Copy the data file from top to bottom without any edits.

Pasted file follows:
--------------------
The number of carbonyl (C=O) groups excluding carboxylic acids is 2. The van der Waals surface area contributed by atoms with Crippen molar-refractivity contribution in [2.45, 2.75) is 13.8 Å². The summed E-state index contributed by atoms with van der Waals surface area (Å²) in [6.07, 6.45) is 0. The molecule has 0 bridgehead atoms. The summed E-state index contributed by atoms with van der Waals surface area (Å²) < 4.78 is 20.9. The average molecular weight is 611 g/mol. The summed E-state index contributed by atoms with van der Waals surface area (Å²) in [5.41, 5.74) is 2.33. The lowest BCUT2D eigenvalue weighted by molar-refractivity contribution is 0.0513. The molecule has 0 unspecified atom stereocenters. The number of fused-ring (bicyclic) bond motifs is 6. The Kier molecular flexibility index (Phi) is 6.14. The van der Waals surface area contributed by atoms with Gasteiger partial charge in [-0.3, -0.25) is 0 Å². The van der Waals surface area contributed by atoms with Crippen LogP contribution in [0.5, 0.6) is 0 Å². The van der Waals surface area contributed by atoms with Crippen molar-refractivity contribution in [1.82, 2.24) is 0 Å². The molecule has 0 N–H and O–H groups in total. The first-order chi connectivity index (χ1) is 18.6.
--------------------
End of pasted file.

The number of carbonyl (C=O) groups excluding carboxylic acids is 2. The van der Waals surface area contributed by atoms with Crippen molar-refractivity contribution in [2.45, 2.75) is 13.8 Å². The summed E-state index contributed by atoms with van der Waals surface area (Å²) in [6.07, 6.45) is 0. The molecule has 0 bridgehead atoms. The summed E-state index contributed by atoms with van der Waals surface area (Å²) < 4.78 is 20.9. The average molecular weight is 611 g/mol. The summed E-state index contributed by atoms with van der Waals surface area (Å²) in [5.41, 5.74) is 2.33. The lowest BCUT2D eigenvalue weighted by molar-refractivity contribution is 0.0513. The molecule has 0 unspecified atom stereocenters. The number of fused-ring (bicyclic) bond motifs is 6. The Kier molecular flexibility index (Phi) is 6.14. The van der Waals surface area contributed by atoms with Gasteiger partial charge in [-0.3, -0.25) is 0 Å². The van der Waals surface area contributed by atoms with Crippen LogP contribution in [0.5, 0.6) is 0 Å². The van der Waals surface area contributed by atoms with Crippen molar-refractivity contribution in [1.82, 2.24) is 0 Å². The molecule has 0 N–H and O–H groups in total. The first-order chi connectivity index (χ1) is 18.6.